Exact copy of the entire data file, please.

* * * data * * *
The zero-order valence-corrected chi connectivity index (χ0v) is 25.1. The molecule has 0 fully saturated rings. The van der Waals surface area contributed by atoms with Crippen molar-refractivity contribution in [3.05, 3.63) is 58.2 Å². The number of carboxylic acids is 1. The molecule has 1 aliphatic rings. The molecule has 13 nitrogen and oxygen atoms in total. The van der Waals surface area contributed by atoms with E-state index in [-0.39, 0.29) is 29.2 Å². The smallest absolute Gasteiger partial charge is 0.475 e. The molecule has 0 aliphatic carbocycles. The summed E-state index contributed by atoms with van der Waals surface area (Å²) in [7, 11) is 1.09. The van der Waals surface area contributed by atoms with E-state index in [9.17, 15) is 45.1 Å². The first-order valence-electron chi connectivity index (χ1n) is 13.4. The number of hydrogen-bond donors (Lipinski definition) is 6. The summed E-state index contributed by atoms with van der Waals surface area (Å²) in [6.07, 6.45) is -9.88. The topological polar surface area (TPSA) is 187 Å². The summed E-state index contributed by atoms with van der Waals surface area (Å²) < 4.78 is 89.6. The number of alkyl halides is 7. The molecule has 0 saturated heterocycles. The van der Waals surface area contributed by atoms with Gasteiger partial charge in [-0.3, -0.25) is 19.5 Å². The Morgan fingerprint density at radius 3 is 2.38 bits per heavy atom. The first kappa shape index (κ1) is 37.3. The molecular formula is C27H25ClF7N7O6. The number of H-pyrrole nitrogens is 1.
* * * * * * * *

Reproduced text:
The zero-order valence-corrected chi connectivity index (χ0v) is 25.1. The molecule has 0 fully saturated rings. The van der Waals surface area contributed by atoms with Crippen molar-refractivity contribution in [3.05, 3.63) is 58.2 Å². The number of carboxylic acids is 1. The molecule has 1 aliphatic rings. The molecule has 13 nitrogen and oxygen atoms in total. The van der Waals surface area contributed by atoms with E-state index in [-0.39, 0.29) is 29.2 Å². The smallest absolute Gasteiger partial charge is 0.475 e. The molecule has 0 aliphatic carbocycles. The summed E-state index contributed by atoms with van der Waals surface area (Å²) in [7, 11) is 1.09. The van der Waals surface area contributed by atoms with E-state index in [9.17, 15) is 45.1 Å². The first-order valence-electron chi connectivity index (χ1n) is 13.4. The number of hydrogen-bond donors (Lipinski definition) is 6. The summed E-state index contributed by atoms with van der Waals surface area (Å²) in [6.07, 6.45) is -9.88. The topological polar surface area (TPSA) is 187 Å². The summed E-state index contributed by atoms with van der Waals surface area (Å²) < 4.78 is 89.6. The number of alkyl halides is 7. The molecule has 0 saturated heterocycles. The van der Waals surface area contributed by atoms with Gasteiger partial charge in [-0.3, -0.25) is 19.5 Å². The Morgan fingerprint density at radius 3 is 2.38 bits per heavy atom. The first kappa shape index (κ1) is 37.3. The molecular formula is C27H25ClF7N7O6. The number of H-pyrrole nitrogens is 1.